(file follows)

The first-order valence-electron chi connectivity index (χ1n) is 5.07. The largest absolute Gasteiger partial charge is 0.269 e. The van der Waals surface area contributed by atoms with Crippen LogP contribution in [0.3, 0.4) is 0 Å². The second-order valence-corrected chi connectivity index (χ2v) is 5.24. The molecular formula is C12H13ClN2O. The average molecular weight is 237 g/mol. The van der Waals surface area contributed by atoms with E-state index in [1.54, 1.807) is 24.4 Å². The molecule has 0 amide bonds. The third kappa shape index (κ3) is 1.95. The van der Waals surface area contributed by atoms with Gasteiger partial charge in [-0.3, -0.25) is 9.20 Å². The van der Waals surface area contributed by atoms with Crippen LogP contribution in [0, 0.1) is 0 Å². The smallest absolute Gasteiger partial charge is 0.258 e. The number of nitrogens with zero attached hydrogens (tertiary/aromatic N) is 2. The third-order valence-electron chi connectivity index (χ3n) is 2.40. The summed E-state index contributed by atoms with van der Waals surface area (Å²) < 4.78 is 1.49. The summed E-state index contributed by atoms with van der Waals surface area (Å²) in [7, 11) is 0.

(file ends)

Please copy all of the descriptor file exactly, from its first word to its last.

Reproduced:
The first-order valence-electron chi connectivity index (χ1n) is 5.07. The largest absolute Gasteiger partial charge is 0.269 e. The van der Waals surface area contributed by atoms with Crippen LogP contribution in [0.3, 0.4) is 0 Å². The second-order valence-corrected chi connectivity index (χ2v) is 5.24. The molecular formula is C12H13ClN2O. The average molecular weight is 237 g/mol. The van der Waals surface area contributed by atoms with E-state index in [1.54, 1.807) is 24.4 Å². The molecule has 0 amide bonds. The third kappa shape index (κ3) is 1.95. The van der Waals surface area contributed by atoms with Gasteiger partial charge in [-0.3, -0.25) is 9.20 Å². The van der Waals surface area contributed by atoms with Crippen LogP contribution in [0, 0.1) is 0 Å². The smallest absolute Gasteiger partial charge is 0.258 e. The number of nitrogens with zero attached hydrogens (tertiary/aromatic N) is 2. The third-order valence-electron chi connectivity index (χ3n) is 2.40. The summed E-state index contributed by atoms with van der Waals surface area (Å²) < 4.78 is 1.49. The summed E-state index contributed by atoms with van der Waals surface area (Å²) in [7, 11) is 0.